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Greenbushes Loop

Greenbushes Loop


Directions - Located between Balingup and Bridgetown along South Western Highway, take the Blackwood Road turn off the highway, following the signs for Greenbushes. The trail starts from the information board in front of Heritage Park, opposite the Greenbushes Discovery Centre. 

The Hike - The Greenbushes Loop was the first South West trail I ever did for the website as part of a June 2015 road trip visiting Quinninup and then Albany, way back when things were very different to how they are now (long term TLoP readers will remember the black background days). This was a post I had always meant to revisit as my first hike here was shot on my Sony Xperia phone as I didn't think I had packed my DSLR (I had and it was in the boot the whole time). As such the photos were minimal and of very poor quality (although apparently still good enough for TrailsWA to use them on their page for the trail).

I added updated photos after I came through here on the Bibbulmun Track in 2018 but with only three paragraphs of writing for the 16km loop, this was always a trail that wasn't up to scratch with everything else on the website. Never really organising a time to come back and do the half day circuit, in 2022 I have made time as part of a day to re-shoot the Bridgetown Jarrah Park and take in the Balingup Racecourse Flora Reserve. After a serving of my dads world famous pancakes (I drove down to stay with my parents the night before), I headed off to Greenbushes to reunite with one of the OG TLoP trails. Although I had recently hiked the 5km section that it shares with the Bibb, I didn't really remember much apart from the area around Greenbushes Pool and Schwenke's Dam, so this would almost be a brand new trail experience for me. With a chilly Djilba morning greeting me as I arrived, there was also a blanket of fog to provide a bit of atmosphere to the first part of the walk. This is one of the reasons I like to get out early as I love seeing places in different conditions, with mist and fog being one of my favourites.


Despite seeing an upturn in fortunes since my last visit thanks to the increased demand for the lithium that is mined nearby, Greenbushes was almost a ghost town as I parked on the main street. For a town with two pubs, I find it odd that there is only one cafe and it doesn't open on the weekends. Finding my bearings, I took some snaps of the main strip and set about starting along the trail in a clockwise direction. This would see me visit Greenbushes Pool first but would also mean a not very enjoyable finish, relative to the rest of the hike. Being prepared for this, I scooted off towards Stanifer Street and the exit out of the town section of the walk. This is much shorter than the finish and the local Anglican Church was looking spooky in the morning fog. Spotting the big wooden sign that signaled the start of the forest walking, I was happy to be back in my beloved Jarrah forest. Although initially following the edge of a farm, some nice wildflower finds kept me distracted until the route takes you along single trail leading into the forest. It felt good to be in the dampness of the Jarrah forest again with plenty of wildflower finds early on to complement the swathes of wattle lining the trail.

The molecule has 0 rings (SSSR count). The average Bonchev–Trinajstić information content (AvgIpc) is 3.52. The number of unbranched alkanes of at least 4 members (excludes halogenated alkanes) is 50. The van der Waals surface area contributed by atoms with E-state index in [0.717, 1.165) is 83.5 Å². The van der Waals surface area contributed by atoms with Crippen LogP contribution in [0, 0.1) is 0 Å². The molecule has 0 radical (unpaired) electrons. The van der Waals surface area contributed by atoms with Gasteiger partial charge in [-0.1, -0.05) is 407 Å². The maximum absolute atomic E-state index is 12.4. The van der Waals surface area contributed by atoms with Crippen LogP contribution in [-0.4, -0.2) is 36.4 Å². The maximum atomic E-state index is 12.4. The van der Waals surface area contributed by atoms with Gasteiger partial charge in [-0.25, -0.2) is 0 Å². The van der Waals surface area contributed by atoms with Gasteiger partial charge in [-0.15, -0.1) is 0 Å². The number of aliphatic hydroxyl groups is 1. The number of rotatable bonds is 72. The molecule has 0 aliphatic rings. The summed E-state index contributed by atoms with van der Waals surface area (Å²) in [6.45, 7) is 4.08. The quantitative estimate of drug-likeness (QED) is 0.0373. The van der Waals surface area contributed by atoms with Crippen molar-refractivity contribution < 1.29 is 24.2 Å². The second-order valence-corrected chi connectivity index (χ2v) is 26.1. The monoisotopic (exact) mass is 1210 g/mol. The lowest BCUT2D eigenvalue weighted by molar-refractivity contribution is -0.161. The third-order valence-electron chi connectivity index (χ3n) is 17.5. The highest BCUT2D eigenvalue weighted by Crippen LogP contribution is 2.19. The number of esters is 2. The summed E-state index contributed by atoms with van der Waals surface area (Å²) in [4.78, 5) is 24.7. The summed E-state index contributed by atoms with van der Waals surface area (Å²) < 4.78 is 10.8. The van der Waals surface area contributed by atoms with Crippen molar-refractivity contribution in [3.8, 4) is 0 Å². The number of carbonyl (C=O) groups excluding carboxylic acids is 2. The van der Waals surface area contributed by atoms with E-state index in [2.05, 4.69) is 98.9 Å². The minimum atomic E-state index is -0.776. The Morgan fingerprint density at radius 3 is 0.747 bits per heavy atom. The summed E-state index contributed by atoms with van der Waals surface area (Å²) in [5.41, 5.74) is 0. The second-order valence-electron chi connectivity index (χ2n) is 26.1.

For the most part this section of forest leading to Greenbushes Pool was very enjoyable, with some older character trees appearing the closer I got to the car park. Seeing a larger example of one of my favourite plants in the world, the Snottygobble, was a delight, even more so given it contained a few fruit in various stages of ripening. Reaching Greenbushes Pool, I crossed the gravel car park and found another person photographing the little jetty. Not wanting to disturb her, I decided to check out the little boardwalk trail that I didn't remember from my last visit. Heading along the edge of the water, the boardwalk explores the Paperbark swampland with plenty of fungi and wildflowers loving this area. I stopped at the wooden lookout before turning around and heading back to the jetty but you can explore much further if you want to. With the jetty now free, I took my own snaps before locating the trail again and heading to the left of the pool to continue. 


Heading through a thick tunnel of vegetation to cross the creek flowing from Greenbushes Pool, there were some Paperbarks here that reminded me of little alcoves on the Mokare Heritage Trail. Heading past the secondary car park and playground located on this side of the pool, you have to walk down the access road to the car park before sighting a trail marker pointing you onto single trail. This next section would be a mixed bag in terms of scenery but the interpretive signage lets you know why. I like that the trail doesn't shy away from the history of the area and when the landscape looks different, the signs are there to say what the reasons are. In this case there is a short stretch that was previously rehabilitated but not with local plants so it really stands out. Once you do reach more natural looking forest, as you walk towards Schwenke's Dam, the wildflowers return and there are glimpses through the trees to the edge of the water. After passing a man made Black Cockatoo nesting site on the edge of a vehicle track, I was soon staring at the wide dam wall.